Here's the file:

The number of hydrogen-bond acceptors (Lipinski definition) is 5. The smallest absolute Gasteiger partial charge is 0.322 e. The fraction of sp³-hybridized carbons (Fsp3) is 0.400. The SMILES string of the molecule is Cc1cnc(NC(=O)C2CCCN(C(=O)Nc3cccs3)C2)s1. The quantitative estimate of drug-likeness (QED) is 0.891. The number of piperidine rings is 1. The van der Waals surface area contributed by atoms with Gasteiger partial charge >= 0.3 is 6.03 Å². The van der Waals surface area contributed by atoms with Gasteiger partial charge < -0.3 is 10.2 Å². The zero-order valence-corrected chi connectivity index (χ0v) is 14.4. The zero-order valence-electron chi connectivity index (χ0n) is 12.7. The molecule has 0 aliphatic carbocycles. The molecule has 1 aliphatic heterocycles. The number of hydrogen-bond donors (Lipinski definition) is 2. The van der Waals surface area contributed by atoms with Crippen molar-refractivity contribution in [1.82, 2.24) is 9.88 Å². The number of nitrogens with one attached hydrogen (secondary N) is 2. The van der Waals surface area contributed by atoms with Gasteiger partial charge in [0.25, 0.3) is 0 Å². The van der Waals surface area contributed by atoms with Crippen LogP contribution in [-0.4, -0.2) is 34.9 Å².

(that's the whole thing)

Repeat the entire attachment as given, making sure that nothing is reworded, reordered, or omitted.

The number of hydrogen-bond acceptors (Lipinski definition) is 5. The smallest absolute Gasteiger partial charge is 0.322 e. The fraction of sp³-hybridized carbons (Fsp3) is 0.400. The SMILES string of the molecule is Cc1cnc(NC(=O)C2CCCN(C(=O)Nc3cccs3)C2)s1. The quantitative estimate of drug-likeness (QED) is 0.891. The number of piperidine rings is 1. The van der Waals surface area contributed by atoms with Gasteiger partial charge >= 0.3 is 6.03 Å². The van der Waals surface area contributed by atoms with Gasteiger partial charge < -0.3 is 10.2 Å². The zero-order valence-corrected chi connectivity index (χ0v) is 14.4. The zero-order valence-electron chi connectivity index (χ0n) is 12.7. The molecule has 0 aliphatic carbocycles. The molecule has 1 aliphatic heterocycles. The number of hydrogen-bond donors (Lipinski definition) is 2. The van der Waals surface area contributed by atoms with Crippen molar-refractivity contribution in [1.82, 2.24) is 9.88 Å². The number of nitrogens with one attached hydrogen (secondary N) is 2. The van der Waals surface area contributed by atoms with Gasteiger partial charge in [0.25, 0.3) is 0 Å². The van der Waals surface area contributed by atoms with Crippen LogP contribution in [-0.4, -0.2) is 34.9 Å².